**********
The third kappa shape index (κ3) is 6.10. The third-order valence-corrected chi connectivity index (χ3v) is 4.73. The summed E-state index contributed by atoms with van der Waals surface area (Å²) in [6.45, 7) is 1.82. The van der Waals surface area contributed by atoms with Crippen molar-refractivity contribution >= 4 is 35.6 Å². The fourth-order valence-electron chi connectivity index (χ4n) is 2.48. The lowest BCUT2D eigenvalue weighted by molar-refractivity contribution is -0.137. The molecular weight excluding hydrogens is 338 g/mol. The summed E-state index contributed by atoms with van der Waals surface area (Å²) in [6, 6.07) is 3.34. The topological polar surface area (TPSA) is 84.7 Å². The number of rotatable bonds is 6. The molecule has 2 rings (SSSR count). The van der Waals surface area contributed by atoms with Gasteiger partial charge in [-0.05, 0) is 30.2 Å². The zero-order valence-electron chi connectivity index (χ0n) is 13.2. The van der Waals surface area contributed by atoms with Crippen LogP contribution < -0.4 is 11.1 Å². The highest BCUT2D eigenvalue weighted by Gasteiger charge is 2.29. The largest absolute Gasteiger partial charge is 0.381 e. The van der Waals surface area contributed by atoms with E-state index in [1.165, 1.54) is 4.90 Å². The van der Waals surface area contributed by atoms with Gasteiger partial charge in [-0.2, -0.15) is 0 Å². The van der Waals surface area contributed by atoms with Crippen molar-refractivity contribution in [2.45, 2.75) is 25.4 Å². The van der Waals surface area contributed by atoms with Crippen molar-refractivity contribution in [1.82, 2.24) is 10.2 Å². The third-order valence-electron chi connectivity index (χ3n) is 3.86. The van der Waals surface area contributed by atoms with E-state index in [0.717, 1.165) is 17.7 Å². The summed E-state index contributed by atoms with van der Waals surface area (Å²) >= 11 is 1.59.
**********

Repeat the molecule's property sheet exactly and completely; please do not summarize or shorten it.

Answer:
The third kappa shape index (κ3) is 6.10. The third-order valence-corrected chi connectivity index (χ3v) is 4.73. The summed E-state index contributed by atoms with van der Waals surface area (Å²) in [6.45, 7) is 1.82. The van der Waals surface area contributed by atoms with Crippen molar-refractivity contribution >= 4 is 35.6 Å². The fourth-order valence-electron chi connectivity index (χ4n) is 2.48. The lowest BCUT2D eigenvalue weighted by molar-refractivity contribution is -0.137. The molecular weight excluding hydrogens is 338 g/mol. The summed E-state index contributed by atoms with van der Waals surface area (Å²) in [6, 6.07) is 3.34. The topological polar surface area (TPSA) is 84.7 Å². The number of rotatable bonds is 6. The molecule has 2 rings (SSSR count). The van der Waals surface area contributed by atoms with Gasteiger partial charge in [-0.05, 0) is 30.2 Å². The zero-order valence-electron chi connectivity index (χ0n) is 13.2. The van der Waals surface area contributed by atoms with Crippen LogP contribution < -0.4 is 11.1 Å². The highest BCUT2D eigenvalue weighted by Gasteiger charge is 2.29. The largest absolute Gasteiger partial charge is 0.381 e. The van der Waals surface area contributed by atoms with E-state index in [1.165, 1.54) is 4.90 Å². The van der Waals surface area contributed by atoms with Gasteiger partial charge in [-0.2, -0.15) is 0 Å². The van der Waals surface area contributed by atoms with Crippen molar-refractivity contribution in [2.45, 2.75) is 25.4 Å². The van der Waals surface area contributed by atoms with Crippen molar-refractivity contribution in [1.82, 2.24) is 10.2 Å². The third-order valence-electron chi connectivity index (χ3n) is 3.86. The van der Waals surface area contributed by atoms with E-state index in [0.717, 1.165) is 17.7 Å². The summed E-state index contributed by atoms with van der Waals surface area (Å²) >= 11 is 1.59.